As for the pundits and cable channels: MSNBC predictably went big for Biden, Fox even more so for Ryan—with one analyst after another hitting Biden for his “demeanor” and “buffoonery.” Karl Rove tweeted that Biden was “unhinged.” Many analysts at CNN said Ryan “held his own.” Gloria Borger somehow called Ryan “fluent” in foreign policy. This despite the fact that Biden, like Clint Eastwood, was talking to an empty chair all night.
    Now to what really matters, the polls: The key “instant poll” from CBS, among 500 undecided voters, found Biden wins 50 percent to 31 percent. (Romney had won easily last week over Obama.) Asked whom they could relate to, Biden won; he also was seen as more ready to be president. Some 85 percent said Biden knowledgeable and 75 percent said the same of Ryan.
    CNN called it a draw. I had warned during debate Ryan would do better than you might think, since he was getting killed on substance, due to Biden’s “laughing” etc.

From October 11, 2012:

Veep as in Bleep? New York magazine imagines what the Biden-Ryan debate tonight would be like if it was created by the f-bombing folks behind Veep on HBO.   A few highlights:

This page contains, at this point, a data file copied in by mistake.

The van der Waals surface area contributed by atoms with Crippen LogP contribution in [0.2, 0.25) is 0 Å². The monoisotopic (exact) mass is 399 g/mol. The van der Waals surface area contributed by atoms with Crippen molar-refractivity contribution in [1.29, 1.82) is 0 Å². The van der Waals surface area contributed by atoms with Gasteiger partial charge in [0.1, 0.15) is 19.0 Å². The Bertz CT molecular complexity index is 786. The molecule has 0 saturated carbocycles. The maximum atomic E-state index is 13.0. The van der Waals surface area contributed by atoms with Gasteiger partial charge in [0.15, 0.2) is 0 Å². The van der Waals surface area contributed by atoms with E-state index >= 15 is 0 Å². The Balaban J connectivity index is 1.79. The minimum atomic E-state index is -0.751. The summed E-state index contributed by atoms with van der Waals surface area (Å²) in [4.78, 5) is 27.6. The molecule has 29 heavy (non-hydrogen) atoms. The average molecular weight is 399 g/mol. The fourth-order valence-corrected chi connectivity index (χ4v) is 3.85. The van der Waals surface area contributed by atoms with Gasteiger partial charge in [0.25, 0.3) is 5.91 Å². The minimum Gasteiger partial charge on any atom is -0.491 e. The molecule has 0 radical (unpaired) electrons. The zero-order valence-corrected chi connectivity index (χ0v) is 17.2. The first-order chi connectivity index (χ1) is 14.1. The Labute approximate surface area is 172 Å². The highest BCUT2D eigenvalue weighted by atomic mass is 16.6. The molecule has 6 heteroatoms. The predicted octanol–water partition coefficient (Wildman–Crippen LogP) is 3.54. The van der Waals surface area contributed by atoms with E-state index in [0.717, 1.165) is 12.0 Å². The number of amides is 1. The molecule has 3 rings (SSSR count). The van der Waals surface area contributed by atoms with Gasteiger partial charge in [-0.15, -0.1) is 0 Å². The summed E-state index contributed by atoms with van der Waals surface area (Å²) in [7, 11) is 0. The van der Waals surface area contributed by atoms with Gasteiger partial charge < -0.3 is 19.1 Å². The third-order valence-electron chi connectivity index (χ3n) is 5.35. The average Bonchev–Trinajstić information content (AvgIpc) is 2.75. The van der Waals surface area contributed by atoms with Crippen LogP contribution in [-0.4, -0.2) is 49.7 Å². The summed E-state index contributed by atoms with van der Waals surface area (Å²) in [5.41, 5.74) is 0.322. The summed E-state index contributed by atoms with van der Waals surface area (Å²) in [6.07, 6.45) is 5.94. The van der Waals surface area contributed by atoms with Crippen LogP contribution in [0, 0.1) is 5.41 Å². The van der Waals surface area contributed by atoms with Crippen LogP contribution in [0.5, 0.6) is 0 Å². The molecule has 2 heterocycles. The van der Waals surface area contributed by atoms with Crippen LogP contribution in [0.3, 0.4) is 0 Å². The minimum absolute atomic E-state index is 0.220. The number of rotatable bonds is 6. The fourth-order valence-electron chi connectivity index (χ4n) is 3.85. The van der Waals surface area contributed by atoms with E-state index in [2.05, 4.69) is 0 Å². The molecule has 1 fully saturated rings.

Ryan on the last four years ..."You have put this office in a salad spinner of fuck."

Biden on Medicare vouchers ..."It's like trying to use a croissant for a fucking dildo. It doesn't do the job and it makes a fucking mess."

Ryan on the 47 percent ..."I've met some real people, okay? And I've got to tell you, a lot of them are fucking idiots."

Biden on Ryan's muscles ..."You know, I can see right through your shirt. Is it designed that way?"

Ryan on Biden's age ..."We need somebody who's plugged in. The only thing Joe's plugged into is his fucking piss bag."

Biden on his psyche ..."I'm a political leper and an emotional time bomb, so here's an idea, let's put me onstage."

From October 10, 2012:

I was pleased to see Jon Stewart last night run in its entirety (it’s only about sixty seconds) my favorite FDR video clip, which I have promoted for some time as an Obama must-see and must-use, in ads. Now the clip takes on new urgency in the wake of the Obama flop in the first debate.
   The president clearly needs a new debate coach, and even from his grave Franklin D. Roosevelt is the best around. He could even give Bill Clinton a few lessons.  Stewart, after running the clip, noted that, oh, that Roosevelt guy won a race or two (or four).